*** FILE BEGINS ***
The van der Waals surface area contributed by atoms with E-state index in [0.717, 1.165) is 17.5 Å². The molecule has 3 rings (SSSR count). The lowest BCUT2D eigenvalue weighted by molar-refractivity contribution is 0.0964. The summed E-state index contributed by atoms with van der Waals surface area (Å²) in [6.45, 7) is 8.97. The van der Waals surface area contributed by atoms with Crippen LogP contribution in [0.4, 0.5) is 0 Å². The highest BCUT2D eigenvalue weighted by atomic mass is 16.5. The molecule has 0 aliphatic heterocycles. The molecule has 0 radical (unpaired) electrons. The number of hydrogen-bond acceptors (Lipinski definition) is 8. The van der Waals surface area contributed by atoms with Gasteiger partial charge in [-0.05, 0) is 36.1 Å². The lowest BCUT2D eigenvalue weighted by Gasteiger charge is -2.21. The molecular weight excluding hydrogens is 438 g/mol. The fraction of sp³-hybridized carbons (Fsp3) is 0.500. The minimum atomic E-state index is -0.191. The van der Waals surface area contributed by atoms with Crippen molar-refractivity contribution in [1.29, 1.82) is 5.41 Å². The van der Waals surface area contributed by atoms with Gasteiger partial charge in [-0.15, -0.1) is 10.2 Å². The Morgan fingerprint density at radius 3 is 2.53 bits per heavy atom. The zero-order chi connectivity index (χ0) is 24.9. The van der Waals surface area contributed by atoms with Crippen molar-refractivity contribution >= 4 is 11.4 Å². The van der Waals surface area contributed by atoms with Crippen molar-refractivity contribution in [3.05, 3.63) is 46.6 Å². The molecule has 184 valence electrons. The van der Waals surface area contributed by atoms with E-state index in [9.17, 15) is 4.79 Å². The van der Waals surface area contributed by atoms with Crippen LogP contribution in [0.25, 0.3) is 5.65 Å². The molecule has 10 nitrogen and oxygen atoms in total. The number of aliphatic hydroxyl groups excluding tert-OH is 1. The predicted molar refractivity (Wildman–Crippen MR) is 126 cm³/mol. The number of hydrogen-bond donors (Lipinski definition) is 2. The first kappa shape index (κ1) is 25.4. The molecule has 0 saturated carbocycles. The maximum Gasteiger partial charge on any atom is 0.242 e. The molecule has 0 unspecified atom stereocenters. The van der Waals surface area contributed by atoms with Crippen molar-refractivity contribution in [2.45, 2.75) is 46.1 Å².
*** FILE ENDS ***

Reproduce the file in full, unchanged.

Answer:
The van der Waals surface area contributed by atoms with E-state index in [0.717, 1.165) is 17.5 Å². The molecule has 3 rings (SSSR count). The lowest BCUT2D eigenvalue weighted by molar-refractivity contribution is 0.0964. The summed E-state index contributed by atoms with van der Waals surface area (Å²) in [6.45, 7) is 8.97. The van der Waals surface area contributed by atoms with Crippen LogP contribution in [0.4, 0.5) is 0 Å². The highest BCUT2D eigenvalue weighted by atomic mass is 16.5. The molecule has 0 aliphatic heterocycles. The molecule has 0 radical (unpaired) electrons. The number of hydrogen-bond acceptors (Lipinski definition) is 8. The van der Waals surface area contributed by atoms with Gasteiger partial charge in [-0.05, 0) is 36.1 Å². The lowest BCUT2D eigenvalue weighted by Gasteiger charge is -2.21. The molecular weight excluding hydrogens is 438 g/mol. The fraction of sp³-hybridized carbons (Fsp3) is 0.500. The minimum atomic E-state index is -0.191. The van der Waals surface area contributed by atoms with Crippen molar-refractivity contribution in [1.29, 1.82) is 5.41 Å². The van der Waals surface area contributed by atoms with Gasteiger partial charge in [-0.15, -0.1) is 10.2 Å². The Morgan fingerprint density at radius 3 is 2.53 bits per heavy atom. The zero-order chi connectivity index (χ0) is 24.9. The van der Waals surface area contributed by atoms with Crippen molar-refractivity contribution >= 4 is 11.4 Å². The van der Waals surface area contributed by atoms with Crippen molar-refractivity contribution in [3.05, 3.63) is 46.6 Å². The molecule has 184 valence electrons. The van der Waals surface area contributed by atoms with E-state index in [9.17, 15) is 4.79 Å². The van der Waals surface area contributed by atoms with Crippen LogP contribution in [0.25, 0.3) is 5.65 Å². The molecule has 10 nitrogen and oxygen atoms in total. The number of aliphatic hydroxyl groups excluding tert-OH is 1. The predicted molar refractivity (Wildman–Crippen MR) is 126 cm³/mol. The number of hydrogen-bond donors (Lipinski definition) is 2. The first kappa shape index (κ1) is 25.4. The molecule has 0 saturated carbocycles. The maximum Gasteiger partial charge on any atom is 0.242 e. The molecule has 0 unspecified atom stereocenters. The van der Waals surface area contributed by atoms with Crippen molar-refractivity contribution in [2.45, 2.75) is 46.1 Å².